Fire stories from the national parks highlight events, incidents, and the like, associated with fire and fuels management, as well as fire education, technology, partnerships, and more. Stories highlight work related to Department of the Interior initiatives as well as local and regional initiatives.
First Firewise Projects in Western Arctic Parklands, Alaska
Noatak National Preserve & Kobuk Valley National Park, Alaska
National Fire Plan, Fuels Reduction*
During the summer of 2009, Western Area Fire Management completed two inaugural Firewise projects in Noatak National Preserve (NOAT) and Kobuk Valley National Park (KOVA). Park staff chose the Kelly River Ranger Station in NOAT and the Giddings cabin at Onion Portage archeological site in KOVA for several reasons.
Located in the flammable boreal forest, the 1985 Kelly River Ranger Station sits in a remote area where historically large fires have occurred. Rangers staff the station at least 30 days a year and approximately 75 travelers (mainly recreational boaters and hunters) visit it annually. The combination of fire occurrence, a remote station, and visitors, shouted watch out to staff and made this project a top priority.
The Giddings cabin at Onion Portage archeological site is highly valued because of its contributions to archeology and anthropology in Northwestern Alaska. A National Historic Landmark, Onion Portage is one of the most important Alaskan sites for documenting the progression of cultural change over time. J. Louis Giddings discovered the site in 1941 and with a student and crew of local residents found 8 layers of human occupation dating over 10,000 years. In 1964 local Inupiat residents constructed the cabin, cache, and cold storage structure for Giddings and his crew. Nestled in the boreal forest, in 1971 the Ambler fire came within 1.5 miles of the site. Park staff restored the cabin in 2007 but the boreal forest encroached upon it, providing significant fuel for a fire that could threaten it.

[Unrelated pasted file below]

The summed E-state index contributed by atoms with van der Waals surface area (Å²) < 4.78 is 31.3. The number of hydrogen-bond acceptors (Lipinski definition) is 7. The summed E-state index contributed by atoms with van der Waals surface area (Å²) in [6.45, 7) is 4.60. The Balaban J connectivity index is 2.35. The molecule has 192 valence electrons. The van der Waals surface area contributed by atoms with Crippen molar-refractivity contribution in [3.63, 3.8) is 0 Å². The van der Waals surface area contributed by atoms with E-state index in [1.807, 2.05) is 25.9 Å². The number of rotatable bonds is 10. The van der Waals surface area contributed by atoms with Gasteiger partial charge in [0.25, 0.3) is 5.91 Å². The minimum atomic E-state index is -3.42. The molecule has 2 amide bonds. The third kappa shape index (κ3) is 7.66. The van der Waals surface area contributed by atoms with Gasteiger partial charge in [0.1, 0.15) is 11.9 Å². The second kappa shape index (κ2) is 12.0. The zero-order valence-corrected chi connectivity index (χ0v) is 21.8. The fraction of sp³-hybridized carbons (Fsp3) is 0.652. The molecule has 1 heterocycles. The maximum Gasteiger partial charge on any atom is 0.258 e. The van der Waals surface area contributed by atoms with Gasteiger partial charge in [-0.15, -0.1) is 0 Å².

Fire staff made the structures Firewise in an effort to protect them and create a safe area for firefighters to work in the event of wildfire. Staff removed most of the combustible vegetation within 30 feet of the structures, thinned vegetation within the 30 to 100 foot range, limbed trees and increased tree spacing. The cut debris was stacked into piles and will be burned in the spring of 2010.
Firewise projects are critical to the protection of people and park resources. Fire management thanks the parks for their support and looks forward to future Firewise opportunities in Northernwestern Alaska.
Contact: Charlie Reynar, Assistant Fire Management Officer
Phone: (907) 683-9549